Maximising the use of mandated in-vehicle data alerts

Published with permission from MDM Publishing Ltd
Maximising the use of mandated in-vehicle data alerts

Since the single emergency number was introduced in the UK in 1937, emergency services have been striving to provide the right resource to the right place at the right time. The need to send the right emergency resource to the right place is as important now as it ever was, and the European standard eCall provides control rooms with valuable information.

When it comes to road collisions, any firefighter will tell you every second counts. However, simply knowing where to go, and what to expect when you get there can be a lottery. Often drivers calling 999 to report a crash will not necessarily know exactly where they are, or in which direction they are travelling. Add to that the different techniques needed to deal with petrol, diesel or electric vehicles, and fire crews are often relying on guesswork when allocating resources.

This often leads to more crews being sent than necessary. How often have you been involved in, or heard of, two crews being sent to a motorway collision, one in one direction and one in the other, to make sure that you get to the incident in good time? Sending the wrong resources can cost lives, so the alternative is often to send extra resources which costs money.


Since 2018, the automated eCall safety system has been mandated in every new car and van on UK and European roads. eCall is a built-in safety feature which automatically activates in the event of a collision when the airbags are deployed. It can also be manually activated by the driver or passenger by pressing a button to report something they see, like a stopped vehicle on a live motorway.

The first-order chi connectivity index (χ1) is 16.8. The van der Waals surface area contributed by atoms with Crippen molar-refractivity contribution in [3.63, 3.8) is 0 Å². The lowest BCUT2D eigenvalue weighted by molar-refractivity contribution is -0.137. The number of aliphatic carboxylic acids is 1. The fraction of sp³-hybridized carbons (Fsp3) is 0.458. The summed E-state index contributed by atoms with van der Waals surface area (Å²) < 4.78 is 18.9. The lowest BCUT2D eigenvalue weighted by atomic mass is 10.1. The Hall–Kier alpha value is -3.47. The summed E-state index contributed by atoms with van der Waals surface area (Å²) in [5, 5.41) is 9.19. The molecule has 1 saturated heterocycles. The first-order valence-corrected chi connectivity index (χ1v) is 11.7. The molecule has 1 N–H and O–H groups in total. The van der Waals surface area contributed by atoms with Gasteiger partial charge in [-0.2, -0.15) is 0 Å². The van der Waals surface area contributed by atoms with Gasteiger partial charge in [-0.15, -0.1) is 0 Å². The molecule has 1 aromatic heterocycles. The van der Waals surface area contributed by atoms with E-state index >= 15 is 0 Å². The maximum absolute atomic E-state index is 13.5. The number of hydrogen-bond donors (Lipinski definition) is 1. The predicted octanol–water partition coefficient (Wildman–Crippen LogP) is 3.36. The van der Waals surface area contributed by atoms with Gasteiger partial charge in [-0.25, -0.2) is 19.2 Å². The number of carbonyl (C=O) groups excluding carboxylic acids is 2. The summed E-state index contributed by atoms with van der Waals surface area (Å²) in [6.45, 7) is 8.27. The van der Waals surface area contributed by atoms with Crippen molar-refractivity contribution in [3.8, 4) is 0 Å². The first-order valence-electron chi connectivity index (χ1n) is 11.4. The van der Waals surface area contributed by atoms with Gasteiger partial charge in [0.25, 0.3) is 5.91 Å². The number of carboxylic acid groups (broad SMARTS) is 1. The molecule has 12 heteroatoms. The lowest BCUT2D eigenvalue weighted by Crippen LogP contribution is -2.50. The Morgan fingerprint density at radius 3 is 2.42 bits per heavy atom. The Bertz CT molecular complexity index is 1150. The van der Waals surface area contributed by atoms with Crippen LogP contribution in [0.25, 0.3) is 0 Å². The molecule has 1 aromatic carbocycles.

The advantage of eCall is not only that emergency services are alerted when a collision involves an unconscious driver, which is important enough when it comes to getting help quickly to those most in danger. It also provides a rich set of data that makes an emergency responder’s job easier. This includes the vehicle’s exact location and previous two locations, direction of travel, fuel type and VIN number (which gives vehicle type, year of manufacture where it was made). It also details whether the alert was activated manually or automatically, and how many seat belts are in use.

This means emergency crews know exactly where to go, the type of vehicle they will be dealing with (given that electric vehicle fires need a very different approach to traditional Internal Combustion Engine ones) and how many people they might find, and what condition they may be in. The information shared is highly accurate, delivered very quickly, and could well contain details a caller themselves would not know.